Vaccines are one of the greatest public health accomplishments. They have saved tens of millions of lives since their introduction and have led to the elimination, or near-elimination, of numerous infectious diseases. However, in recent years, vaccination rates have decreased and many of the diseases close to elimination are now making a comeback. Some attribute the high number of vaccine-preventable disease outbreaks to the anti-vaccine movement and the increased number of unvaccinated individuals in the US.
- Despite having eliminated measles in 2000, last week, the Centers for Disease Control and Prevention released a report stating that measles cases have reached a 20-year high. Since January 1, 2014, 288 cases have been reported in 18 states. Nearly every measles case involved an unvaccinated person travelling outside the US.
- In addition to 138 cases of measles in the state, which originated with unvaccinated individuals who traveled to the Philippines, Ohio is also fighting a resurgence of mumps. Public health officials recently reported that the mumps outbreak in central Ohio has reached 404 cases across three counties.
- Smaller outbreaks of mumps were reported among students of various colleges in 2014 including Fordham University and Ohio State University. Since January 1, 2014, 464 people in the United States have been reported to have mumps.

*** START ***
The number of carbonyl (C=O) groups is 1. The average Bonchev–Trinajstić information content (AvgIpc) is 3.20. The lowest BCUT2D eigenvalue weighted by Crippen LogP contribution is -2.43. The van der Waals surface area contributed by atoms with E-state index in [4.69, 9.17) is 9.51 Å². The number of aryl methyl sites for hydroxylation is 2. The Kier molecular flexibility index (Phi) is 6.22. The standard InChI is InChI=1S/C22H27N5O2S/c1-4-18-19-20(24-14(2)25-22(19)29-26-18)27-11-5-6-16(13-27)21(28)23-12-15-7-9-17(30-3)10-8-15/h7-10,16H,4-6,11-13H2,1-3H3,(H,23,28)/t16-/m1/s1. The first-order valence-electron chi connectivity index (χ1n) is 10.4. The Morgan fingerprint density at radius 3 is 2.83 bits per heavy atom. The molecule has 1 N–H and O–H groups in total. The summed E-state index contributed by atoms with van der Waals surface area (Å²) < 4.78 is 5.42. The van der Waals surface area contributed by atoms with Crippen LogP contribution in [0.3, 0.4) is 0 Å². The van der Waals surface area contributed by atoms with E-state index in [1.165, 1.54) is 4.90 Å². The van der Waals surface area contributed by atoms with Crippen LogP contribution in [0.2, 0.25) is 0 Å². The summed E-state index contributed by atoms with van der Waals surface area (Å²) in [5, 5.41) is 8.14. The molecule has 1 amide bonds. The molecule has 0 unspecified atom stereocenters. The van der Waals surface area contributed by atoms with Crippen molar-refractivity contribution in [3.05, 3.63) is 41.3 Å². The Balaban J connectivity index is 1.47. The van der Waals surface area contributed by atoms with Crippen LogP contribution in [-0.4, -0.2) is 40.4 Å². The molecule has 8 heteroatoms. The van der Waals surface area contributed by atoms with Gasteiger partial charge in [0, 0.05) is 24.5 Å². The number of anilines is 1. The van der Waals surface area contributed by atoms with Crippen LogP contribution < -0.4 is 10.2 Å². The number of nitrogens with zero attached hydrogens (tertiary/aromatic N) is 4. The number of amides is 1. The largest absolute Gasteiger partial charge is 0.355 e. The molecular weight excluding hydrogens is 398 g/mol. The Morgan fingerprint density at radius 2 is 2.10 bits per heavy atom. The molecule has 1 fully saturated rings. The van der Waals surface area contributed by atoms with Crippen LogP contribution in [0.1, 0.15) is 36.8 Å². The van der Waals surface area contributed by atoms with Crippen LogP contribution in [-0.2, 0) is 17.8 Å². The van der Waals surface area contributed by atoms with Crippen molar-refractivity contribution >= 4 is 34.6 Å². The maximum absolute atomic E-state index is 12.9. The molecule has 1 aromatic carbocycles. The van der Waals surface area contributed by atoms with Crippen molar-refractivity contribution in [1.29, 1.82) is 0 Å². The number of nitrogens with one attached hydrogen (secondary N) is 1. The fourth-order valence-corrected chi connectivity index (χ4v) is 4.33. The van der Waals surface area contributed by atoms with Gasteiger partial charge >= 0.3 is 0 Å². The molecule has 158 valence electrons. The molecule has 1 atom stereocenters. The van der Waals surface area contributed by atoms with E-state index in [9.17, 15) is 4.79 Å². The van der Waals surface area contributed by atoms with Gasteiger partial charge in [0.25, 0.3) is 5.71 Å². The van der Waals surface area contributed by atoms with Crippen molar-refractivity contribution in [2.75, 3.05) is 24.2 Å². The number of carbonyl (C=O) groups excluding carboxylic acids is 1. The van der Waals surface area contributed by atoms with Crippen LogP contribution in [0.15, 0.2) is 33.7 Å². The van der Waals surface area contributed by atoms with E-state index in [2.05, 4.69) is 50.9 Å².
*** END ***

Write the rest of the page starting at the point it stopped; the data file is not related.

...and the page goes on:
Pertussis (Whooping Cough):
- From January 1-April 14, 2014, 4,838 cases of pertussis have been reported to the CDC by 48 states and Washington, DC, representing a 24% increase compared with the same time period in 2013.
- California continues to fight pertussis outbreaks and has seen over 2649 cases in the first five months of 2014, with 800 in April alone.
Vaccines are a safe and effective way to protect yourself and those around you. Learn more about challenges in the causes, treatment, and prevention of pertussis at nfid.org/professional-education/online/pertussis-journal-cme.html. The free journal-based continuing medical education (CME) series includes select articles from the Journal of Infectious Diseases, each offering 0.5 AMA PRA Category 1 Credits™ .